Before Life Changes Again

This chapter is dedicated to the memory of Carewren123’s grandma, also named Linda, whose “favorite thing to in the whole world was spending time with her grand-babies and tending her garden. She was just able to meet her newest great grandchild right before Easter” (words in quotations courtesy of Carewren123). We love our Sims because through them all the gifts of our lives become clear to us. Love is never lost–it’s an energy that becomes a part of who we are.

Linda, going on three weeks now with a sparkling life bar, knows she won’t be around to witness all the changes that will happen in her family. So she has decided that, rather than looking forward to the next change and hoping that she lives to see it, she will instead celebrate this time between the changes.


Feels like just another Sunday!

Tomorrow, Salix will become a teen. For now, she is still a child. The day after, Poplar will become an adult. For now, she is a young adult. That same day, or the day after, her next grandchild, Salix’s sibling, will be born. For now, she has just three grandchildren.

That’s right–three! Madrona stopped by to announce that she had given birth to twins!


“The first twins of the family! Can you believe it?”

Linda headed across the street to meet her grandsons.

Little Irving Bough was being tended by a ghost, a friend of Mesquite. The baby seemed delighted with his ghostly caretaker.


Who is this ghost, and where did he come from? And what’s he doing here?

Little Daryl looks like he inherited the famous Bough grin. So cute!

Daryl Bough

He looks a little like the Royal Llama Tamer, to me!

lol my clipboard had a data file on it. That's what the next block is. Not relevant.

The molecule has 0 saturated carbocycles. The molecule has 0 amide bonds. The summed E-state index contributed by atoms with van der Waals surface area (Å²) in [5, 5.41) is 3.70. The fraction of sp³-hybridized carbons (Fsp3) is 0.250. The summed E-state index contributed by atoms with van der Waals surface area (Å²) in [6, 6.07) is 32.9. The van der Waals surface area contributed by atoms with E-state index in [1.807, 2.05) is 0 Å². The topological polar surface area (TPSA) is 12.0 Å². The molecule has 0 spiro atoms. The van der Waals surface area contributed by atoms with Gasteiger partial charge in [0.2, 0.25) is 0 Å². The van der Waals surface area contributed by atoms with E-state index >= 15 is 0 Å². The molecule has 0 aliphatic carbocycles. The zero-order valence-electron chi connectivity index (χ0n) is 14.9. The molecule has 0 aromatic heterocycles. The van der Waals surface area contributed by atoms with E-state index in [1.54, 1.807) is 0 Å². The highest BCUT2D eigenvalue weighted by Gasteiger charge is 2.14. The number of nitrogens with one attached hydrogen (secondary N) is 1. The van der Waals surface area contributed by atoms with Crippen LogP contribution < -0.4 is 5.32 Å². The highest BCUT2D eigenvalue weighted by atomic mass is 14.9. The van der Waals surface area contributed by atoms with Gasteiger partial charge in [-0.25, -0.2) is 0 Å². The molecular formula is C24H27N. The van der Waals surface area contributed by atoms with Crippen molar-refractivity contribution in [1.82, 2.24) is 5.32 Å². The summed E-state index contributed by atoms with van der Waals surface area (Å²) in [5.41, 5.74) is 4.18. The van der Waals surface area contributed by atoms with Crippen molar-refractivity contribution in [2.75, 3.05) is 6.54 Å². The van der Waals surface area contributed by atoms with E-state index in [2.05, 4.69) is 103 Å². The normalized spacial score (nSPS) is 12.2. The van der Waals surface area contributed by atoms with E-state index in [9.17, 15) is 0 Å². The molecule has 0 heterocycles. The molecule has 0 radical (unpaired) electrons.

Mesquite, who still lives in the Mansion of the Spares, also helps with the baby care.

Most of our other ghosts–if not all of them–seem to have been culled, so I consider it a gift from the game gods to have Mesquite–my gen 2 Mesquite!–living here in this house. I will never know how he came to move in–did he do so all of his own accord?


Oh, Mesquite! I’m so glad you’re still here!

Linda relaxed into the sensation of holding a baby: the warmth, the settled weight, the gaze that reaches so deeply into you.

Daryl Bough

“You feel like a baby. You look like a baby. You smell like a baby. You ARE a baby–my grandbaby!”

To think: she is able to hold each! These children of her beautiful middle daughter. Look at that cute little nose.

She had almost forgotten what it felt like to hold a baby nestled against her, with her palm supporting the head.

A stream of memories flowed through her. She felt again the softness of her own three daughters which was a sensation that she had never quite released, but which seemed to be stored so deeply within every cell. Would these boys look like I-dub, she wondered? Oh, that baby smell.


A feeling she will never forget

In the moments before the next change, it is possible to feel such deep gratitude. She had lived to hold these two grand-babies!


“Thank you.”

She had been part of Salix’s childhood, the first grandparent in the family who had lived long enough to be there during a grandchild’s childhood.